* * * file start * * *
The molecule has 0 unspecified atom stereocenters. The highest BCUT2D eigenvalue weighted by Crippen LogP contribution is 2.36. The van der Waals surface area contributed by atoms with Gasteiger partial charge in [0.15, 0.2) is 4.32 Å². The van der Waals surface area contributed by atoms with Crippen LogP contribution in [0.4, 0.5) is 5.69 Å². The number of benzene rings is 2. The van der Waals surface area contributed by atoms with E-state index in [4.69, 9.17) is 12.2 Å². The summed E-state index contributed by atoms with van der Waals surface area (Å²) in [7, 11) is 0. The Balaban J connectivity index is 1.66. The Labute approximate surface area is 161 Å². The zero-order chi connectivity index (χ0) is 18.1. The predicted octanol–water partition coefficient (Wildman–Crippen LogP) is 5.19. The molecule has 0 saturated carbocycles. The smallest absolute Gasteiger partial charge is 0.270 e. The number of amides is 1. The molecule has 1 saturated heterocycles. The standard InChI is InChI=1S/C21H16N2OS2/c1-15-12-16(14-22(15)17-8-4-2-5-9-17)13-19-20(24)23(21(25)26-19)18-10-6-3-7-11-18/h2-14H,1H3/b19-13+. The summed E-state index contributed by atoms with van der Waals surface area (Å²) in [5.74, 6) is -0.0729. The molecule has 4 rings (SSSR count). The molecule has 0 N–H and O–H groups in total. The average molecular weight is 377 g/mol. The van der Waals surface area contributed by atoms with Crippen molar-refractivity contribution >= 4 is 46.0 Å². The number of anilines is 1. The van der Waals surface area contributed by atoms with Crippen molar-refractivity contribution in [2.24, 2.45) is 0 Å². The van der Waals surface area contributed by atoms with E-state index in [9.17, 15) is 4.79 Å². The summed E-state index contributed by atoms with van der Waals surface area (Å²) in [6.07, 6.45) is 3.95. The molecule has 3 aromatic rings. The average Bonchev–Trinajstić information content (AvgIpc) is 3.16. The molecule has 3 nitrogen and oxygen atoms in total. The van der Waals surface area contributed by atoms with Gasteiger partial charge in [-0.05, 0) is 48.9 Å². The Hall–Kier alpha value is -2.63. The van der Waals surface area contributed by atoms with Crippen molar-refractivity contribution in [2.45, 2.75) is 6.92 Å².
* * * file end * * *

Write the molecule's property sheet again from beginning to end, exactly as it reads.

The molecule has 0 unspecified atom stereocenters. The highest BCUT2D eigenvalue weighted by Crippen LogP contribution is 2.36. The van der Waals surface area contributed by atoms with Gasteiger partial charge in [0.15, 0.2) is 4.32 Å². The van der Waals surface area contributed by atoms with Crippen LogP contribution in [0.4, 0.5) is 5.69 Å². The number of benzene rings is 2. The van der Waals surface area contributed by atoms with E-state index in [4.69, 9.17) is 12.2 Å². The summed E-state index contributed by atoms with van der Waals surface area (Å²) in [7, 11) is 0. The Balaban J connectivity index is 1.66. The Labute approximate surface area is 161 Å². The zero-order chi connectivity index (χ0) is 18.1. The predicted octanol–water partition coefficient (Wildman–Crippen LogP) is 5.19. The molecule has 0 saturated carbocycles. The smallest absolute Gasteiger partial charge is 0.270 e. The number of amides is 1. The molecule has 1 saturated heterocycles. The standard InChI is InChI=1S/C21H16N2OS2/c1-15-12-16(14-22(15)17-8-4-2-5-9-17)13-19-20(24)23(21(25)26-19)18-10-6-3-7-11-18/h2-14H,1H3/b19-13+. The summed E-state index contributed by atoms with van der Waals surface area (Å²) in [5.74, 6) is -0.0729. The molecule has 4 rings (SSSR count). The molecule has 0 N–H and O–H groups in total. The average molecular weight is 377 g/mol. The van der Waals surface area contributed by atoms with Crippen molar-refractivity contribution >= 4 is 46.0 Å². The number of anilines is 1. The van der Waals surface area contributed by atoms with Crippen molar-refractivity contribution in [2.24, 2.45) is 0 Å². The van der Waals surface area contributed by atoms with E-state index in [9.17, 15) is 4.79 Å². The summed E-state index contributed by atoms with van der Waals surface area (Å²) in [6.07, 6.45) is 3.95. The molecule has 3 aromatic rings. The average Bonchev–Trinajstić information content (AvgIpc) is 3.16. The molecule has 3 nitrogen and oxygen atoms in total. The van der Waals surface area contributed by atoms with Gasteiger partial charge in [-0.05, 0) is 48.9 Å². The Hall–Kier alpha value is -2.63. The van der Waals surface area contributed by atoms with Crippen molar-refractivity contribution in [2.45, 2.75) is 6.92 Å².